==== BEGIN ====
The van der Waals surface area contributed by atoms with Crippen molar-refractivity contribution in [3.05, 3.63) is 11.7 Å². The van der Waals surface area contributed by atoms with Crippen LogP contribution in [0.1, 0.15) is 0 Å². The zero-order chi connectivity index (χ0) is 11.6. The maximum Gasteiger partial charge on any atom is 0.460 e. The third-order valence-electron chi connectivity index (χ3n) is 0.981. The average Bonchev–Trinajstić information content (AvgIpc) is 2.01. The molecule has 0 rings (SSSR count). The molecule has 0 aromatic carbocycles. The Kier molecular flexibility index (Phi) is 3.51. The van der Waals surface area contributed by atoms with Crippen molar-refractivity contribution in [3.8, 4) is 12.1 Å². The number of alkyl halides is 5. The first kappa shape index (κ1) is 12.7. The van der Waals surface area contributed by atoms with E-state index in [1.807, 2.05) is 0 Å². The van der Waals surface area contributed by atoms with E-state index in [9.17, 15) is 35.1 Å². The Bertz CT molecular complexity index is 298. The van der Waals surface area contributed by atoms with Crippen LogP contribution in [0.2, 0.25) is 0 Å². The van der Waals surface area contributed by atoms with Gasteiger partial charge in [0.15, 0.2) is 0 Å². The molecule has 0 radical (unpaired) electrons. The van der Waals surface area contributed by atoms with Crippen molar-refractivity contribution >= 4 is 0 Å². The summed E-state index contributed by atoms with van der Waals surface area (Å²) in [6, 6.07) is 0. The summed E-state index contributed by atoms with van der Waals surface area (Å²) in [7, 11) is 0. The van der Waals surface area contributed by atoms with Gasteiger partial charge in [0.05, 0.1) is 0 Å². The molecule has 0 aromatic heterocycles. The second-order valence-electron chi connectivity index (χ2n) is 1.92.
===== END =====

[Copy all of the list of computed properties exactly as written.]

The van der Waals surface area contributed by atoms with Crippen molar-refractivity contribution in [3.05, 3.63) is 11.7 Å². The van der Waals surface area contributed by atoms with Crippen LogP contribution in [0.1, 0.15) is 0 Å². The zero-order chi connectivity index (χ0) is 11.6. The maximum Gasteiger partial charge on any atom is 0.460 e. The third-order valence-electron chi connectivity index (χ3n) is 0.981. The average Bonchev–Trinajstić information content (AvgIpc) is 2.01. The molecule has 0 rings (SSSR count). The molecule has 0 aromatic carbocycles. The Kier molecular flexibility index (Phi) is 3.51. The van der Waals surface area contributed by atoms with Crippen molar-refractivity contribution in [3.8, 4) is 12.1 Å². The number of alkyl halides is 5. The first kappa shape index (κ1) is 12.7. The van der Waals surface area contributed by atoms with E-state index in [1.807, 2.05) is 0 Å². The van der Waals surface area contributed by atoms with E-state index in [9.17, 15) is 35.1 Å². The Bertz CT molecular complexity index is 298. The van der Waals surface area contributed by atoms with Crippen LogP contribution in [0.2, 0.25) is 0 Å². The van der Waals surface area contributed by atoms with Gasteiger partial charge in [0.15, 0.2) is 0 Å². The molecule has 0 radical (unpaired) electrons. The van der Waals surface area contributed by atoms with Crippen molar-refractivity contribution >= 4 is 0 Å². The summed E-state index contributed by atoms with van der Waals surface area (Å²) in [6, 6.07) is 0. The summed E-state index contributed by atoms with van der Waals surface area (Å²) in [7, 11) is 0. The van der Waals surface area contributed by atoms with Gasteiger partial charge in [0.05, 0.1) is 0 Å². The molecule has 0 aromatic heterocycles. The second-order valence-electron chi connectivity index (χ2n) is 1.92.